ghzyd2zpri34vcviuqguknn2dqljgnbt._domainkey
 
Search
  • Caroline Nijs

Freelensing

I tried something new a while back.

When traveling the exciting Instagram world, I came across the term "freelensing". The photography challenge of the week was motion and I was all for trying something excitingly new.


This was my first attempt.

By no means perfect or even the best example of freelensing. But I will definitely be trying this out a bit more. It's fun!



What is freelensing?

Freelensing is exposing an image when the lens is not attached to the camera body. You hold the lens in your hand and tilt it this way and that. The effect will be a kind of tunnelvision. It is similar to what a tilt-shift lens produces, but then without the cost.


The blur is because your plane of focus is no longer parallel to your camera sensor. With an attached lens you can only blur the foreground and the background. With the freelensing technique you can blur whatever you want by just tilting your lens. It sounds simple, and it really is, you just need a little practice to pinpoint the sharp area in your frame. Keep your lens close to your camera body and tilt away. If you can't find a sharp area, that means your lens is too far away from the mount.


So how to determine your camera settings?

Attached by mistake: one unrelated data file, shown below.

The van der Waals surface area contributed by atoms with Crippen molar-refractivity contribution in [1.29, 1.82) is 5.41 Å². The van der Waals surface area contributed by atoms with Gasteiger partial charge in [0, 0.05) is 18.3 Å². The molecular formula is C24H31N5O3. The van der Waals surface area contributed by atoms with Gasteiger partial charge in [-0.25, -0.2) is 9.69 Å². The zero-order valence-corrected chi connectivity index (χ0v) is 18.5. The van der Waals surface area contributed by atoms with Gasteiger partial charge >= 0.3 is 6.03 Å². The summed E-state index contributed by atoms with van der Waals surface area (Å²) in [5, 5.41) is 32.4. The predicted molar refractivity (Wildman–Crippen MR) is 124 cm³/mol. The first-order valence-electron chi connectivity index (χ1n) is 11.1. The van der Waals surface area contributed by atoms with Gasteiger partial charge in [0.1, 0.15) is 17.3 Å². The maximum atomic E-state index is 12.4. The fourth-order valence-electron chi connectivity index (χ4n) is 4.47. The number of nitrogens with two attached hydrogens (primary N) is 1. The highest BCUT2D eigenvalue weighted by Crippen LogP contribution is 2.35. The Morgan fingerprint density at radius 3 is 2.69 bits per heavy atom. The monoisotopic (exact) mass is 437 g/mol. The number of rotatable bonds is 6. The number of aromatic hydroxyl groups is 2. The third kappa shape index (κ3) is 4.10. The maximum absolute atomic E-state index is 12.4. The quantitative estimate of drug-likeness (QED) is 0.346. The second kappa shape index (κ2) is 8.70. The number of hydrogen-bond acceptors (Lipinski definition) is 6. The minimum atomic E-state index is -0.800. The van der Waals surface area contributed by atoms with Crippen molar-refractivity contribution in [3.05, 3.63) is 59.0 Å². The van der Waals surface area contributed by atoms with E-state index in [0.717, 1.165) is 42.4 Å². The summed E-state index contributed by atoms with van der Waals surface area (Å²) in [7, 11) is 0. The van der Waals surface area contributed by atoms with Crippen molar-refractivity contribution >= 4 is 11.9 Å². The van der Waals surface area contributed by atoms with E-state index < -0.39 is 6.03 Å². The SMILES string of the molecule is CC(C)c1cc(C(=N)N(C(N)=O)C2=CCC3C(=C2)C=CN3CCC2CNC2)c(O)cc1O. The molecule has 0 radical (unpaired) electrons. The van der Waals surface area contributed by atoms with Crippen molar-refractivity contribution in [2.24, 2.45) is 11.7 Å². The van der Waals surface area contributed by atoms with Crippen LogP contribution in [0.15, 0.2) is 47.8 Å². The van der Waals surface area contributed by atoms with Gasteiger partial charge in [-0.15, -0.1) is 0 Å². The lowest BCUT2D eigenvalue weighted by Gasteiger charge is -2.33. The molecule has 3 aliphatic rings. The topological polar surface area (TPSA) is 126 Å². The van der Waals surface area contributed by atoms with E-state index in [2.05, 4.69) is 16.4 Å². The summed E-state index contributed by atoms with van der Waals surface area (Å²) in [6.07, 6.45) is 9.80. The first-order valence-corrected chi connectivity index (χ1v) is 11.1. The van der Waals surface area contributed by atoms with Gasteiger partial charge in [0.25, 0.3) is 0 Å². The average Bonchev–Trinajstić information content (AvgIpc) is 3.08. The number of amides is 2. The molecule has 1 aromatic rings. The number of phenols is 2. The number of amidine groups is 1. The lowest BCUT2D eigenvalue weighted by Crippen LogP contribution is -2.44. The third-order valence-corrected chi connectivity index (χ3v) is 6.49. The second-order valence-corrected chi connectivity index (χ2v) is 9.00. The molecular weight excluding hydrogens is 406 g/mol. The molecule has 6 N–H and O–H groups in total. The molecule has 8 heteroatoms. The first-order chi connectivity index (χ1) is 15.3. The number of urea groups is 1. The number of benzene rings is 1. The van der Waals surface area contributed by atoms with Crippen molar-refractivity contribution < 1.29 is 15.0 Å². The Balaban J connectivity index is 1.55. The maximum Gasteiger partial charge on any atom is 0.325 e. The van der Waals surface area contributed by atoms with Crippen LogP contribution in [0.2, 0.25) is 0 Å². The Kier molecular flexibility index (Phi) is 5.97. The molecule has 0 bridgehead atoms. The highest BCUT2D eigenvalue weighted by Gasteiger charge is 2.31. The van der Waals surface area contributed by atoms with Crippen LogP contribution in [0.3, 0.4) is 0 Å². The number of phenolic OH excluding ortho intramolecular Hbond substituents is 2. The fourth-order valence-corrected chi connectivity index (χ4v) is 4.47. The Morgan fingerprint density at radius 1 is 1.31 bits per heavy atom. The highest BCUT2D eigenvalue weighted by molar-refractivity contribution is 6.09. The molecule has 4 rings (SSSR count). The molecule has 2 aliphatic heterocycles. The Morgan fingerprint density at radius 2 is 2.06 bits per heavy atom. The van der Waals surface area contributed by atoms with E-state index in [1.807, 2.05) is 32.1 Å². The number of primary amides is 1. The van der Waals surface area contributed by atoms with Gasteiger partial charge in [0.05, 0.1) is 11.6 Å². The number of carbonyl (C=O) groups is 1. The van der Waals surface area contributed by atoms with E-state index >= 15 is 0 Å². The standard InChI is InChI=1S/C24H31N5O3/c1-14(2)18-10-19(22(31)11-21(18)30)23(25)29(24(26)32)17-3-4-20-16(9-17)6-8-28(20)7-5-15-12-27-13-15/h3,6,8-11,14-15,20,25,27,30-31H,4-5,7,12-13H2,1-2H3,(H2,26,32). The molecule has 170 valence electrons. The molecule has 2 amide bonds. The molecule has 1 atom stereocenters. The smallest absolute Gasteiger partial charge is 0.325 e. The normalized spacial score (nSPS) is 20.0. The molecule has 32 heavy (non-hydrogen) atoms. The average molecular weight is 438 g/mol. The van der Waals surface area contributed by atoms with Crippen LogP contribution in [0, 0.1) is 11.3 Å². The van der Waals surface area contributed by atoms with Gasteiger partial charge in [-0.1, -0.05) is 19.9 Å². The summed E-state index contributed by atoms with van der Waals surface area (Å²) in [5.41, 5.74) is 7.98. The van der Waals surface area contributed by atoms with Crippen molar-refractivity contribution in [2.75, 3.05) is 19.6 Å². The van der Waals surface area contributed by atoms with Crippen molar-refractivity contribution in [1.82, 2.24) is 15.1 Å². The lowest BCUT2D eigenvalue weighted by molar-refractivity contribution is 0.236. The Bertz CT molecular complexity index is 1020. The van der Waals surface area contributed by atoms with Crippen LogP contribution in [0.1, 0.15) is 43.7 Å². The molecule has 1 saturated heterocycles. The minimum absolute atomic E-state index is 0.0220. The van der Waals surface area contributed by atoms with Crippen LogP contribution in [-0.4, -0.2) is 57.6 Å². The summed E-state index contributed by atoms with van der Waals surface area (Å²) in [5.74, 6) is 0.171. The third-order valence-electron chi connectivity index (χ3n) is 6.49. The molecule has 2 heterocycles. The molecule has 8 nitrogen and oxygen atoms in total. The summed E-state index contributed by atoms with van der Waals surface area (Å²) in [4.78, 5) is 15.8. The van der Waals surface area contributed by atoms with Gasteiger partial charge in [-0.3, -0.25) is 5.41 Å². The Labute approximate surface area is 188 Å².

It's always best to shoot manual because, well, your lens is no longer attached to the camera body and therefor the automatic setting is no longer functional.

Choose your settings before you take the lens off. You could do this in Aperture Priority and then recreate the same in manual mode.

After you have taken off the lens, open it to infinity. Then turn your camera to Live View Mode so you can see the effects in real time and easily check your focus. Now start tilting the lens. Turning the lens to the right will keep the right half in focus and vice versa for left. Experiment with different angles and see where the focus lands.

Keeping the lens too far away will let a lot of light in the sensor and blow out the frame. The right distance will create a soft haze like you see in the image above. Just keep experimenting until you have the haze you like.


BUT! Be careful of where you use this technique! You don't want dust in your gear 😱



4 views